Buying a new car should be fun and exciting. All too often though, it is filled with stress, doubt and worry. The U.S. Bureau of Labor Statistics states that there are over 268,000 professional car salesmen. There are far fewer professional car buyers. That’s the reason we searched some of the top resources in the automobile world like Edmunds, Kelley Blue Book, and AAA to create our tips for buying a new car. We also found some interesting thoughts from BankRate, MSN, and ABC. Before you buy your next new car, read what we found out below.

  • Rarely do people “need” to buy a new car right away. Our first tip is to intentionally decide to take your time and do your research. There is likely no reason you have to buy a new car within a few days of making the decision to shop. Take a week or two, or even more. Visit lots of dealers and go online.
  • Decide on what you can afford. Most people budget monthly, so go online and find one of the many free loan calculators and see how much car you can buy based on what you can afford monthly.
  • Take your time with a test drive and take someone you trust with you. Get out and look in the trunk, under the hood. Sit in all the seats. Does the car have enough acceleration for you? Is it quiet enough? Does it sound “solid” when you close the doors? Is it comfortable?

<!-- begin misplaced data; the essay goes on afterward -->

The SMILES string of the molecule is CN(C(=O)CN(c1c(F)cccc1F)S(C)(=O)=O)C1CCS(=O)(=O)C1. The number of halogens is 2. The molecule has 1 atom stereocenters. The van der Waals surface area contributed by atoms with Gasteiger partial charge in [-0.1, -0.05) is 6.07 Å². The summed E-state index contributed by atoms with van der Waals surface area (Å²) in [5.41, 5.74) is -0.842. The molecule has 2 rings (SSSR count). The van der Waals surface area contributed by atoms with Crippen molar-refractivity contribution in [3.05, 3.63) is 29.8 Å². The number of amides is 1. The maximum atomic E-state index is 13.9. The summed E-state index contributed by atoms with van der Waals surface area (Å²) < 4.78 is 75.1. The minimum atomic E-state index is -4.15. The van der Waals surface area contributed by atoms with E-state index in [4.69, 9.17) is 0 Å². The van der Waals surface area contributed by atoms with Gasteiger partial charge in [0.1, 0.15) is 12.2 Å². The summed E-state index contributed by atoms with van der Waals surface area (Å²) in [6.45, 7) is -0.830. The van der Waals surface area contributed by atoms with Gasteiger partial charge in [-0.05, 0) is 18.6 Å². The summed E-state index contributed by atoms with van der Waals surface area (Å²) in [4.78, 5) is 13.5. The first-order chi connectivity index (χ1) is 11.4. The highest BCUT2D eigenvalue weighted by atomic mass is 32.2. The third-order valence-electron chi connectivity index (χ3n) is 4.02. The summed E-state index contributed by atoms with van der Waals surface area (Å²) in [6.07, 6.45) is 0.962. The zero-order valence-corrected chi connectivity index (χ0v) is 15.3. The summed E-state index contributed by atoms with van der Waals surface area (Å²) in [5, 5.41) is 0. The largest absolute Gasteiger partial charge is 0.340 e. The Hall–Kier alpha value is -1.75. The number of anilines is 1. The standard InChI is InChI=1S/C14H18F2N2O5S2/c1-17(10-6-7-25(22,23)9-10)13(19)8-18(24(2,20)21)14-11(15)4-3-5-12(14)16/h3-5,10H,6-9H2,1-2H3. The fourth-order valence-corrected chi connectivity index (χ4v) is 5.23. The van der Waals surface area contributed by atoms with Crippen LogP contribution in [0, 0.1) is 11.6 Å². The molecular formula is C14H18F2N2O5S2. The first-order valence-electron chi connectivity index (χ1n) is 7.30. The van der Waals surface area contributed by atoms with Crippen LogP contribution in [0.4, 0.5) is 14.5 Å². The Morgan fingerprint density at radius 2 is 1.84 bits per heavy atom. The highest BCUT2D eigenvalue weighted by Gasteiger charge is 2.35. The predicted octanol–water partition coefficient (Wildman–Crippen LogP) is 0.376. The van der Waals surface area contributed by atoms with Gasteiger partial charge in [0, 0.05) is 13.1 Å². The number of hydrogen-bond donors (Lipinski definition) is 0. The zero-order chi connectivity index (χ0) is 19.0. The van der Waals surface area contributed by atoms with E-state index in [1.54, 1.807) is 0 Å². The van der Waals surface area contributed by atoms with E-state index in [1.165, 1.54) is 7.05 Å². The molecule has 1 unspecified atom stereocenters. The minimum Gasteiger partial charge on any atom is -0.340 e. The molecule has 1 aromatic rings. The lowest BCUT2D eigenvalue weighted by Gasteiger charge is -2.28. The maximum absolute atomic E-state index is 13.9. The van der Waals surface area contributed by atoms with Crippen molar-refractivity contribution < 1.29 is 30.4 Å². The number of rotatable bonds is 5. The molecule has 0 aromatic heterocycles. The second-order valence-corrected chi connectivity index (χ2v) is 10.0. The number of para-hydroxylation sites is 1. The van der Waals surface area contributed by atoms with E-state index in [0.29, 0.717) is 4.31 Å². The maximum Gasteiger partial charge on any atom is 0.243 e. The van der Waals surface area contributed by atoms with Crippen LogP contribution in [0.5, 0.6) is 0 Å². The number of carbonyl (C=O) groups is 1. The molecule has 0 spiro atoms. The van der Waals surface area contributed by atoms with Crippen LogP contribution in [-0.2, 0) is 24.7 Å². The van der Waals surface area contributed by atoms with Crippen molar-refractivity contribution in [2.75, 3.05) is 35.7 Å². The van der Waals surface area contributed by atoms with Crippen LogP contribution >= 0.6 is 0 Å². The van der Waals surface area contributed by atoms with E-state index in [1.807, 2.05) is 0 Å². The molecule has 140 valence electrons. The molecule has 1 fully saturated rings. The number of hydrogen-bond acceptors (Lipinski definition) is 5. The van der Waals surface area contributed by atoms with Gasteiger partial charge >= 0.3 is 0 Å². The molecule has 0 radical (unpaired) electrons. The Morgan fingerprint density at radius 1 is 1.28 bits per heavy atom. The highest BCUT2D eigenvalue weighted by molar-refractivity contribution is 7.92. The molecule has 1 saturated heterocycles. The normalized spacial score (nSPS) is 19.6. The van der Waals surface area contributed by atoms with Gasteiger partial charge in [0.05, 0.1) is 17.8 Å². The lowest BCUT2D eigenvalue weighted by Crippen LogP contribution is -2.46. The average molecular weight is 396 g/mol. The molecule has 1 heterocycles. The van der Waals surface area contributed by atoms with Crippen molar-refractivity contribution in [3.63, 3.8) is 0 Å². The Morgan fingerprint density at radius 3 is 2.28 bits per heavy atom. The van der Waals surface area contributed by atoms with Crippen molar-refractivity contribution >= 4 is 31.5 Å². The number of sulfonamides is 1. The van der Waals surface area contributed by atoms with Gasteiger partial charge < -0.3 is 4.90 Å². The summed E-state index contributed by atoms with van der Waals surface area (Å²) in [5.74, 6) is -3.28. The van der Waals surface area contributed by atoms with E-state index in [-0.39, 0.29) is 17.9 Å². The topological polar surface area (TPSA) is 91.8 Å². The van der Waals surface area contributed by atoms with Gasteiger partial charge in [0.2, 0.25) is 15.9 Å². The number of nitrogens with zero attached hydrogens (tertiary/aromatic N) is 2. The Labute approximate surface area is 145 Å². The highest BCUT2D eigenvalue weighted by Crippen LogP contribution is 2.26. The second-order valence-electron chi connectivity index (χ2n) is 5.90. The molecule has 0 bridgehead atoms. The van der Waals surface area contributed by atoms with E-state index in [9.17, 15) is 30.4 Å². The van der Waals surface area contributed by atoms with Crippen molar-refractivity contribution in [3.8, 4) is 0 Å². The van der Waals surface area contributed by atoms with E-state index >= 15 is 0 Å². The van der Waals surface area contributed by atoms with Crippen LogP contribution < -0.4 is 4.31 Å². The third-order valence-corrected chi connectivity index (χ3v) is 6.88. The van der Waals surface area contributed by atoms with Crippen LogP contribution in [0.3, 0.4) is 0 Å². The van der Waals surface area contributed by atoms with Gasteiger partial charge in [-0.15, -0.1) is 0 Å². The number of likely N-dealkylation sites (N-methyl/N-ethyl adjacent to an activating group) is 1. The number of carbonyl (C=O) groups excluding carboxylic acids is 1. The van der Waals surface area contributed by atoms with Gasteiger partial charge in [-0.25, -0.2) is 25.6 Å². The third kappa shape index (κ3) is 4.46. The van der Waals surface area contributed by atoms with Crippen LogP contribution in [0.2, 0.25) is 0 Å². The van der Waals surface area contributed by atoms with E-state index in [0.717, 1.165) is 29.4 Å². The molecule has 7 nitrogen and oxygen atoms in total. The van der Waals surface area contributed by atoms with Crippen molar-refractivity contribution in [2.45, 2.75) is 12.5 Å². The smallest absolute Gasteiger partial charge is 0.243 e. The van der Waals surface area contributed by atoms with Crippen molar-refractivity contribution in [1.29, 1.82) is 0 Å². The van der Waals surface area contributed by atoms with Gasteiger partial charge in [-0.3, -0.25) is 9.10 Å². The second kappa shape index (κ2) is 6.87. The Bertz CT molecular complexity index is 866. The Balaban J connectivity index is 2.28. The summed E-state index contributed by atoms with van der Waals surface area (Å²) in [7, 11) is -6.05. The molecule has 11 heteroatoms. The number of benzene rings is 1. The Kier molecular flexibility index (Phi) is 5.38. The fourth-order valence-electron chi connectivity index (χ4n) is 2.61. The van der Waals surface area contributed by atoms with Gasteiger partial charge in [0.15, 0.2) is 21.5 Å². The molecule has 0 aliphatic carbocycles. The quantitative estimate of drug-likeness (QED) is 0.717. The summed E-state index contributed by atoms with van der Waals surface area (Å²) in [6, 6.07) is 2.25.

• Get pre-approved for a loan. This will give you an idea as to what interest rate you will qualify for. Now, keep in mind, just because you got pre-qualified from one financial institution doesn’t mean you can’t still shop around after you find your perfect car. Shopping for the best rate can be just as important as getting a good deal on the price of a car.
  • Don’t get confused by talking trade or with including dealer financing. Talk specifically about the price of the car and any associated fees. You ultimately want to compare cash, out-the-door prices.
  • Unless you have an accountant that has some strong reasons for you to lease, buy your car.
  • There are better times of the month and year to buy cars. The last week of the month is when dealers and salespeople are trying to “hit their numbers” and will be more willing to negotiate. Christmas is a slow period for car dealers, and in cold weather states, January is also a good time to shop. Avoid Saturdays when dealerships will have their most traffic.

Traffic School can keep you safer on the roadways but you will need to look out for yourself in the showroom. It is our hope the above tips can save you stress, and money, when buying a new car.